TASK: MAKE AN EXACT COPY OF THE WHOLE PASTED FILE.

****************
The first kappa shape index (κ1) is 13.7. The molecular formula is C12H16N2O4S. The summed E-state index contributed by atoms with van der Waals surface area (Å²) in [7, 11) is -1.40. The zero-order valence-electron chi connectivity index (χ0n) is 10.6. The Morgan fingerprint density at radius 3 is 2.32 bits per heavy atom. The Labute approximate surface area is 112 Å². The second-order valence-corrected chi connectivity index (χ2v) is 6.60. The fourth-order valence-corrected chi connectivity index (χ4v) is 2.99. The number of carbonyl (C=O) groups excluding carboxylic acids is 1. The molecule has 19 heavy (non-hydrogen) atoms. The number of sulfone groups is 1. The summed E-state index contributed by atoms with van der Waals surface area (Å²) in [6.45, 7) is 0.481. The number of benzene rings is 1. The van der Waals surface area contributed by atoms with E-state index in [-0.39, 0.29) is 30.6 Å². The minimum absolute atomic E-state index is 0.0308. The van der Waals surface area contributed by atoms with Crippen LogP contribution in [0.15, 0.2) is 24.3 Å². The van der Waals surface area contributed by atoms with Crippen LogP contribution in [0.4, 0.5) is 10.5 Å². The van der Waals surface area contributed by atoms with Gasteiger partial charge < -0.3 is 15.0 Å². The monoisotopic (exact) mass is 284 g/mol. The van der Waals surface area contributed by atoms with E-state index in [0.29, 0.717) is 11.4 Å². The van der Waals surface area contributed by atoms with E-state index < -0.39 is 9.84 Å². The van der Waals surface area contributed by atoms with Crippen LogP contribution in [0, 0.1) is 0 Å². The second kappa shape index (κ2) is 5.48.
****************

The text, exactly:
The first kappa shape index (κ1) is 13.7. The molecular formula is C12H16N2O4S. The summed E-state index contributed by atoms with van der Waals surface area (Å²) in [7, 11) is -1.40. The zero-order valence-electron chi connectivity index (χ0n) is 10.6. The Morgan fingerprint density at radius 3 is 2.32 bits per heavy atom. The Labute approximate surface area is 112 Å². The second-order valence-corrected chi connectivity index (χ2v) is 6.60. The fourth-order valence-corrected chi connectivity index (χ4v) is 2.99. The number of carbonyl (C=O) groups excluding carboxylic acids is 1. The molecule has 19 heavy (non-hydrogen) atoms. The number of sulfone groups is 1. The summed E-state index contributed by atoms with van der Waals surface area (Å²) in [6.45, 7) is 0.481. The number of benzene rings is 1. The van der Waals surface area contributed by atoms with E-state index in [-0.39, 0.29) is 30.6 Å². The minimum absolute atomic E-state index is 0.0308. The van der Waals surface area contributed by atoms with Crippen LogP contribution in [0.15, 0.2) is 24.3 Å². The van der Waals surface area contributed by atoms with Crippen LogP contribution in [0.4, 0.5) is 10.5 Å². The van der Waals surface area contributed by atoms with Gasteiger partial charge < -0.3 is 15.0 Å². The monoisotopic (exact) mass is 284 g/mol. The van der Waals surface area contributed by atoms with E-state index in [0.29, 0.717) is 11.4 Å². The van der Waals surface area contributed by atoms with E-state index < -0.39 is 9.84 Å². The van der Waals surface area contributed by atoms with Crippen LogP contribution in [0, 0.1) is 0 Å². The second kappa shape index (κ2) is 5.48.